Electrical And Computer Engineering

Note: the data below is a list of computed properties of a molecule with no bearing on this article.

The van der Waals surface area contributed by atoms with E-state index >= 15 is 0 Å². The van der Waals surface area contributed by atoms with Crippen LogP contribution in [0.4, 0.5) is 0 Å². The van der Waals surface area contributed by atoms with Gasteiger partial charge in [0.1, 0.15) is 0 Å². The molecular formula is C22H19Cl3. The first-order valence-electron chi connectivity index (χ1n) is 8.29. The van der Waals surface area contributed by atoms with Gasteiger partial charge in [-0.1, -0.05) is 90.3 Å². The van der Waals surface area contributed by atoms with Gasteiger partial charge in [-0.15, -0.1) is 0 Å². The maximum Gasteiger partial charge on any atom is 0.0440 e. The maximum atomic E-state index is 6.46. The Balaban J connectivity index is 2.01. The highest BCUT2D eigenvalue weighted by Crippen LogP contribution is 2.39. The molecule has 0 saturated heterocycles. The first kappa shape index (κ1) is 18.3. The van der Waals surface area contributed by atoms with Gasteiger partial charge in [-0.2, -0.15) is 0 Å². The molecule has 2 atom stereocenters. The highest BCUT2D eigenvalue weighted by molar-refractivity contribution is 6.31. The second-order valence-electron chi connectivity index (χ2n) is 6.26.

Han’s research interests include systems that accelerating drug/vaccine development against emerging infectious diseases. He is available to comment on the development of COVID-19 drug/vaccine development. One example of his work, to simply and cut the cost of devices that assess cancer cells, is an acoustofluidic cytometer that uses sound waves to measure the stiffness and compressibility of cancer cells. This not only will aid in the classification of cancer types, but will also make diagnosis more efficient and observable. He leads the NanoBio Systems Laboratory at Texas A&M, which is interested in solving grand challenge problems in the broad area of health and energy through the use of micro/nano systems technology. Its effort is multidisciplinary, encompassing expertise from engineering (electrical, biomedical, mechanical, chemical, computer), physical science (chemistry), and life sciences (neuroscience, microbiology, cancer biology, biochemistry, plant pathobiology, veterinary medicine, agriculture). Its current research themes are microphysiological systems (organ-on-a-chip), metastatic cancer analysis, microbes as biorefinery, and microbial physiology and functions in infectious disease. Han earned a BS from Seoul National University, an MS from the University of Cincinnati and a PhD from Georgia Institute of Technology.